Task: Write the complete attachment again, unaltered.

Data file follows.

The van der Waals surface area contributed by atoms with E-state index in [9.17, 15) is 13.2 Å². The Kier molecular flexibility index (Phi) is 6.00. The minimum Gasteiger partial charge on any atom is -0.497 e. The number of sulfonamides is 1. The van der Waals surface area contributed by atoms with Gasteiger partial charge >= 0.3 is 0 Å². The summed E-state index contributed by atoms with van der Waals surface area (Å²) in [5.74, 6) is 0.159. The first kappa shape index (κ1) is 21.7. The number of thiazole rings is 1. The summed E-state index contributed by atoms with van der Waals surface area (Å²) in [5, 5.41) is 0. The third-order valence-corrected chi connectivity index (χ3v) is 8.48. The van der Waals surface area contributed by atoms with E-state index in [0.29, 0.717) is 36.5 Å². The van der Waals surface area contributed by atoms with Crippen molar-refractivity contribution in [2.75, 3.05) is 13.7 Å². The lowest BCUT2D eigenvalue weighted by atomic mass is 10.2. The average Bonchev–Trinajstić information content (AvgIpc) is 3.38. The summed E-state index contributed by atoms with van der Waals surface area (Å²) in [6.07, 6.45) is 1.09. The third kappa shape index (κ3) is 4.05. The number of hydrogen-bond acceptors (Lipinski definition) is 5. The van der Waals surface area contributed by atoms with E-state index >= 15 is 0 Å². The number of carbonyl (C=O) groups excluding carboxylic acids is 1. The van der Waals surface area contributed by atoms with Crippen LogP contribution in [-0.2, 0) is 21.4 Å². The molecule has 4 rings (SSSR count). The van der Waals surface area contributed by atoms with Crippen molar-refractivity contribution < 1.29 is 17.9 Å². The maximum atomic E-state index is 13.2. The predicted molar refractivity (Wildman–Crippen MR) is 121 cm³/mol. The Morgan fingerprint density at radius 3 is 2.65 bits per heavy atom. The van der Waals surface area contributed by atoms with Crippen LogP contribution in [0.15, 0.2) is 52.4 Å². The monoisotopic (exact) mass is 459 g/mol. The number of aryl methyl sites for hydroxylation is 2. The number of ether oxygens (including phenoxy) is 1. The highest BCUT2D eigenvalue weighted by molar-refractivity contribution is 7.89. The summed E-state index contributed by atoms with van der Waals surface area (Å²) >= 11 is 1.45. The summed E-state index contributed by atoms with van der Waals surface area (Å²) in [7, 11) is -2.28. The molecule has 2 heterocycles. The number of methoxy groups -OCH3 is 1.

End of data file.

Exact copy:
The van der Waals surface area contributed by atoms with E-state index in [9.17, 15) is 13.2 Å². The Kier molecular flexibility index (Phi) is 6.00. The minimum Gasteiger partial charge on any atom is -0.497 e. The number of sulfonamides is 1. The van der Waals surface area contributed by atoms with Gasteiger partial charge >= 0.3 is 0 Å². The summed E-state index contributed by atoms with van der Waals surface area (Å²) in [5.74, 6) is 0.159. The first kappa shape index (κ1) is 21.7. The number of thiazole rings is 1. The summed E-state index contributed by atoms with van der Waals surface area (Å²) in [5, 5.41) is 0. The third-order valence-corrected chi connectivity index (χ3v) is 8.48. The van der Waals surface area contributed by atoms with E-state index in [0.29, 0.717) is 36.5 Å². The van der Waals surface area contributed by atoms with Crippen molar-refractivity contribution in [2.75, 3.05) is 13.7 Å². The lowest BCUT2D eigenvalue weighted by atomic mass is 10.2. The average Bonchev–Trinajstić information content (AvgIpc) is 3.38. The summed E-state index contributed by atoms with van der Waals surface area (Å²) in [6.07, 6.45) is 1.09. The third kappa shape index (κ3) is 4.05. The number of hydrogen-bond acceptors (Lipinski definition) is 5. The van der Waals surface area contributed by atoms with E-state index >= 15 is 0 Å². The number of carbonyl (C=O) groups excluding carboxylic acids is 1. The van der Waals surface area contributed by atoms with Crippen LogP contribution in [-0.2, 0) is 21.4 Å². The molecule has 4 rings (SSSR count). The van der Waals surface area contributed by atoms with Crippen molar-refractivity contribution < 1.29 is 17.9 Å². The maximum atomic E-state index is 13.2. The predicted molar refractivity (Wildman–Crippen MR) is 121 cm³/mol. The Morgan fingerprint density at radius 3 is 2.65 bits per heavy atom. The van der Waals surface area contributed by atoms with Crippen LogP contribution in [0.15, 0.2) is 52.4 Å². The monoisotopic (exact) mass is 459 g/mol. The number of aryl methyl sites for hydroxylation is 2. The number of ether oxygens (including phenoxy) is 1. The highest BCUT2D eigenvalue weighted by molar-refractivity contribution is 7.89. The summed E-state index contributed by atoms with van der Waals surface area (Å²) >= 11 is 1.45. The summed E-state index contributed by atoms with van der Waals surface area (Å²) in [7, 11) is -2.28. The molecule has 2 heterocycles. The number of methoxy groups -OCH3 is 1.